Akron Municipal Judge John Holcomb said there are three large Cleveland firms that do a lot of the debt collection work for the state.
“Increasingly, they would just file a complaint, say you owe this much and bingo, that was it. Now, people are asking for more definite statements,” Holcomb said.
Holcomb also said he did not believe the Legal Aid clinics were a cheat sheet.
“Clearly, everybody is entitled to a defense,” he said. “I think it’s just giving them legal advice.”
Since Legal Aid lawyers have more cases than they can handle, this is a way for them to offer advice on a fairly straightforward process for consumers to handle themselves, they said. In more difficult cases, a Legal Aid lawyer might get involved, McGarrity said. Consumers are also welcome to attend more than one clinic to seek advice, he said.
According to McGarrity, here’s usually how a credit-card case ends up in municipal court: A consumer builds up credit-card debt and doesn’t pay it for one reason or another, perhaps a job loss.
The credit-card company will try to collect from the consumer, but if it is not successful, it will sell the debt to another company, typically a collection agency. That company will sue the consumer in municipal court. There’s a limit of up to $15,000 for suits in municipal court; however Legal Aid lawyers say the documents from the clinic can also be used to defend consumers in common pleas court for larger amounts.
However, the “documentation is usually inadequate to prove they bought the debt and without the information they own the debt and the amount you owe, they can’t prevail in court,” McGarrity said.
Since 2008, 1,597 people have gone through the Legal Aid clinics and, of those, 1,217 have had their cases completed through the courts. Of those 1,217 cases, 547 were completely dismissed — a 45 percent success rate. The consumers collectively have avoided $2.44 million in debt, McGarrity said.
“About half of the people who make the effort have less than the original claimed or dismissed,” McGarrity said. “It sounds like magic and most people don’t believe me.”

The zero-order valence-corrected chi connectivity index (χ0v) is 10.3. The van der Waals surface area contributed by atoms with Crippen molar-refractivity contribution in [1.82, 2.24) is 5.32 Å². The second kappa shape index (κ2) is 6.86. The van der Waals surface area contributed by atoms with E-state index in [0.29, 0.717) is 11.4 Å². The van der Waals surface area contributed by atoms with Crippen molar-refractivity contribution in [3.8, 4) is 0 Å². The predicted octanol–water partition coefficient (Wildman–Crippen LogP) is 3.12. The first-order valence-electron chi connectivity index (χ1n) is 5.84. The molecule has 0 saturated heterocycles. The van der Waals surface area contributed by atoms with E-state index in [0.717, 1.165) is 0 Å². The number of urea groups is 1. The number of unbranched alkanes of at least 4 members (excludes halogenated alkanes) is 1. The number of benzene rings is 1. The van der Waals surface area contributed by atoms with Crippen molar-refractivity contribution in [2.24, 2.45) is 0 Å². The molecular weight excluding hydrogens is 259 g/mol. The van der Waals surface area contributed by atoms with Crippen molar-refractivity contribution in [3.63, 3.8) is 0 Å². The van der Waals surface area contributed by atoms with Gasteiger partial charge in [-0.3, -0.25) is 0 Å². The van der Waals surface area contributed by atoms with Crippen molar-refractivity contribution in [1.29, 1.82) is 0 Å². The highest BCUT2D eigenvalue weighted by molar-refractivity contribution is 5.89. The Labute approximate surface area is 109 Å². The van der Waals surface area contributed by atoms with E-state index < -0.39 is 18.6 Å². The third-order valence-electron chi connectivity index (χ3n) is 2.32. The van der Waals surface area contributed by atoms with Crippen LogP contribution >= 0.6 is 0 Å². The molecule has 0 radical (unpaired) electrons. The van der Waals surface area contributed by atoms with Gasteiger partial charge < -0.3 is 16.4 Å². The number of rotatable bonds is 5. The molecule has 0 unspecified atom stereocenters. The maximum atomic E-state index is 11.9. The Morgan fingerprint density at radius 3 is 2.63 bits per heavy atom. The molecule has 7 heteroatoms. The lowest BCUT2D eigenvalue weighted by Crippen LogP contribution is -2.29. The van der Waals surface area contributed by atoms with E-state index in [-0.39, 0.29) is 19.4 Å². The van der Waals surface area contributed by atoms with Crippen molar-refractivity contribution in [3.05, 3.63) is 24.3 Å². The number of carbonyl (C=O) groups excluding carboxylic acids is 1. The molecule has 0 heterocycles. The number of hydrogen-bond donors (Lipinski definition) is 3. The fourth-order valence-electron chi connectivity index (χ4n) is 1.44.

At the recent session, McGarrity told participants that while they most likely did incur the debt, “unless you did the math and accrue the day to day, you are trusting them” on the actual amount owed.
“Failure to respond is an admission. Don’t admit anything if you don’t know it’s true. Don’t admit something you can’t prove to win. If you can’t prove it to win, don’t admit it to lose,” he said.
Strattan, the Legal Aid executive director, acknowledged that the clinics are different and that the subject can be daunting, The clinics may be among the first in the country and have been replicated in other areas, she said.
“This looked like the kind of case that we could take apart and teach people to do,” Strattan said.
The forms are not just handed to people and aren’t available on the agency’s website. “I don’t think it’s ever a good idea to give something like this out without some instruction,” she said.
Pay your bills
McGarrity and Strattan said the best thing is to not get into the position to be sued by a creditor. To keep good credit, consumers must pay their bills.
But if consumers find themselves being sued, they most likely don’t have the money to pay in the first place, McGarrity said.
“Unless you have an influx of money or have won the lottery, you shouldn’t settle because if you had the money, you would have paid it. There’s a chance you could get the whole case dismissed,” McGarrity said.
And, once a case is dismissed, the collection agencies tend to walk away and not try the case again, unless they think the consumer actually has the money, Mc-Garrity said.
The collection companies have been getting better about bringing the proper documentation to court, McGarrity said, but for the most part, “the records companies have are so abysmal.”